The playwright himself penned this, so the reader is inevitably inclined to ask himself whether this deprecating subtitle is accurate. In fact, the title of the play alone gives the reader some inclination as to what the story is about; the importance of being serious and resolute, which not coincidentally are two of the most important Victorian ideals.
The play was critically acclaimed from its first performance and was instantly accepted by the public; a foreshadowing of the stories timelessness. This is aptly by Wilde in his droll depictions of aristocratic British men and women at the end of the nineteenth century. Despite his critical tone, Wilde does not alienate the members of his audience, but rather sheds light on the absurdity of societal traditions, such as courtship, engagement and marriage, while at the same time reaffirming the beliefs of his audience.
The two central figures are Jack and Algernon who are friends in spite of their seemingly artificial oppositions. Jack is a responsible, serious man who firmly announces his intentions of marrying Gwendolyn from the very beginning of the play.
The two men, who the audience later discovers are brothers, are actually not as different as they first appear. Outwardly, they act very differently and constantly criticize one another on his actions, but in reality, both have the same ulterior motive and acts solely for his own benefit. Jack pretends to have a brother so that he may travel to London to see Gwendolyn. Both men pretend to be named Ernest in order to impress Gwendolyn and Cecily obviously another pun on the title of the play.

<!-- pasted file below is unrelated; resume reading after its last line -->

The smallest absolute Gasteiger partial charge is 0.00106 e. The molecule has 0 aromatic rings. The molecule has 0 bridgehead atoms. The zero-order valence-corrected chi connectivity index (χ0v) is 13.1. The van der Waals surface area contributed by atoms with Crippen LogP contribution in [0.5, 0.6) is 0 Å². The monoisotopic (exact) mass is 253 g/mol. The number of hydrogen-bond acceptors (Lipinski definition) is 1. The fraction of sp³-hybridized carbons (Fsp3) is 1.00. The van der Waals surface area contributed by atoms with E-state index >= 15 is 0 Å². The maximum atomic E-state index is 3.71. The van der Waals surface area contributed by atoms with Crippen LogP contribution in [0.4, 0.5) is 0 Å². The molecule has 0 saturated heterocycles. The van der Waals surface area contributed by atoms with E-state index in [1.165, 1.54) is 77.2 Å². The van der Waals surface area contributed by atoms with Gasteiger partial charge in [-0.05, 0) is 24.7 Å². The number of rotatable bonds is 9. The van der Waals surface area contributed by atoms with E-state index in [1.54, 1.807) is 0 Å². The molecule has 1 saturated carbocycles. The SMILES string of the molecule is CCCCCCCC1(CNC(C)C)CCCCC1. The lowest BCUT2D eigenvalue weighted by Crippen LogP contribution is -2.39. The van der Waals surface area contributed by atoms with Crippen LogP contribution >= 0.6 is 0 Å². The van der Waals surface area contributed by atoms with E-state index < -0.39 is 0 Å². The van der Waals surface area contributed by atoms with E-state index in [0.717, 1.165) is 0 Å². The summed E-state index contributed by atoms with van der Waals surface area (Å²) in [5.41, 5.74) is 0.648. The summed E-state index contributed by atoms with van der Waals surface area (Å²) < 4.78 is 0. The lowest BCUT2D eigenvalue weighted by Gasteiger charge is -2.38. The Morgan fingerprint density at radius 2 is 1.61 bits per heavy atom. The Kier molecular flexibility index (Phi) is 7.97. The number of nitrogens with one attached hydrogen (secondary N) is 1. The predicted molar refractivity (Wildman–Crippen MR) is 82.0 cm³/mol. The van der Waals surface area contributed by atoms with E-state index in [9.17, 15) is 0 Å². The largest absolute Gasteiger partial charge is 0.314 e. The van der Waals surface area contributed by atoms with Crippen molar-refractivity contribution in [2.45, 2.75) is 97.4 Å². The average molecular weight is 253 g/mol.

Likewise, Cecily, while not as well educated, is steadfast in what she wants from Algernon, such as her insistence that his name be Ernest. Gwendolyn and Cecily create much of the comedic elements of the play through their relentless demands of Jack and Algernon. There is a sense of old society versus new society whenever Jack, Algernon, Gwendolyn, and Cecily interact with the older characters.
To Lady Bracknell, marriage has nothing to do with love and affection, but rather solely relies on the respectable social image that is created. Lady Bracknell is the stereotypical Victorian woman whose utmost concern is outward appearances and societal impressions. Money, status, and manners are the only necessities in life, without which one is destined to become associated with the detestable lower classes.
These revelations about Miss Prism blatantly contrast with Victorian acceptability. This is yet another way in which Wilde portrays modern relationships and love. With his depictions of Bracknell and Miss Prism, Wilde creates an obvious paradigm between what a proper woman should be.
Turning on the play of words in the title, the drama also satirizes the very idea of earnestness, a virtue to which the Victorians attached the utmost significance. To work hard, to be sincere, frank, and open, and to live life earnestly was the Victorian ideal. Wilde not only satirizes hypocrisy and sham virtue, he also mocks its authentic presence. Wilde mocked the high society of his time, and he paid a high price for it. Although Wilde was married and the father of two children, he, like many apparently heterosexual men, also had sex with men, a not unusual situation in late-nineteenth century England.